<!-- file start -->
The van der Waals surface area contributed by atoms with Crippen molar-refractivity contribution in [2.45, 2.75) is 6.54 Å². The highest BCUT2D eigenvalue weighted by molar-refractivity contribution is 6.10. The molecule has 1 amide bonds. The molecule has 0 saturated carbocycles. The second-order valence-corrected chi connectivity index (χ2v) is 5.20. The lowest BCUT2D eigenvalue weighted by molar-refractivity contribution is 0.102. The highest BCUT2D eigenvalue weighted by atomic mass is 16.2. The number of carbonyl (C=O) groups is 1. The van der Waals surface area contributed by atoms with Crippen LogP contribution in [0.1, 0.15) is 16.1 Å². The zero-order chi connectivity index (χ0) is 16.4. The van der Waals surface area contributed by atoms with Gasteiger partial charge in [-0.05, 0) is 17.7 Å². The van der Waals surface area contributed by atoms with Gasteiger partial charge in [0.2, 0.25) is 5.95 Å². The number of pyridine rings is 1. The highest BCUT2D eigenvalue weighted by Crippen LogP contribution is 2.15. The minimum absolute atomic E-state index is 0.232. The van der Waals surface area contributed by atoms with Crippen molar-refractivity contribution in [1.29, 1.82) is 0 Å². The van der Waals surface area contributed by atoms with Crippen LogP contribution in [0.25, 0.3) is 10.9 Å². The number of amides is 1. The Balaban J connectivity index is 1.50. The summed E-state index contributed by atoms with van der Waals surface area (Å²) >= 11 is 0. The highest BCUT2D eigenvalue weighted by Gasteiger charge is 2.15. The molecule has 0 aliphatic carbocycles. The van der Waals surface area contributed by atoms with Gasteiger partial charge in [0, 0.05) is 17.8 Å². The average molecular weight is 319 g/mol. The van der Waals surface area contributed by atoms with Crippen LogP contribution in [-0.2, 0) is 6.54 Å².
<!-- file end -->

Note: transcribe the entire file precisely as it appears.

The van der Waals surface area contributed by atoms with Crippen molar-refractivity contribution in [2.45, 2.75) is 6.54 Å². The highest BCUT2D eigenvalue weighted by molar-refractivity contribution is 6.10. The molecule has 1 amide bonds. The molecule has 0 saturated carbocycles. The second-order valence-corrected chi connectivity index (χ2v) is 5.20. The lowest BCUT2D eigenvalue weighted by molar-refractivity contribution is 0.102. The highest BCUT2D eigenvalue weighted by atomic mass is 16.2. The number of carbonyl (C=O) groups is 1. The van der Waals surface area contributed by atoms with Crippen LogP contribution in [0.1, 0.15) is 16.1 Å². The zero-order chi connectivity index (χ0) is 16.4. The van der Waals surface area contributed by atoms with Gasteiger partial charge in [-0.05, 0) is 17.7 Å². The van der Waals surface area contributed by atoms with Gasteiger partial charge in [0.2, 0.25) is 5.95 Å². The number of pyridine rings is 1. The highest BCUT2D eigenvalue weighted by Crippen LogP contribution is 2.15. The minimum absolute atomic E-state index is 0.232. The van der Waals surface area contributed by atoms with Crippen molar-refractivity contribution in [1.29, 1.82) is 0 Å². The van der Waals surface area contributed by atoms with Crippen LogP contribution in [0.25, 0.3) is 10.9 Å². The number of amides is 1. The Balaban J connectivity index is 1.50. The summed E-state index contributed by atoms with van der Waals surface area (Å²) >= 11 is 0. The highest BCUT2D eigenvalue weighted by Gasteiger charge is 2.15. The molecule has 0 aliphatic carbocycles. The van der Waals surface area contributed by atoms with Gasteiger partial charge in [0, 0.05) is 17.8 Å². The average molecular weight is 319 g/mol. The van der Waals surface area contributed by atoms with Crippen LogP contribution in [-0.2, 0) is 6.54 Å².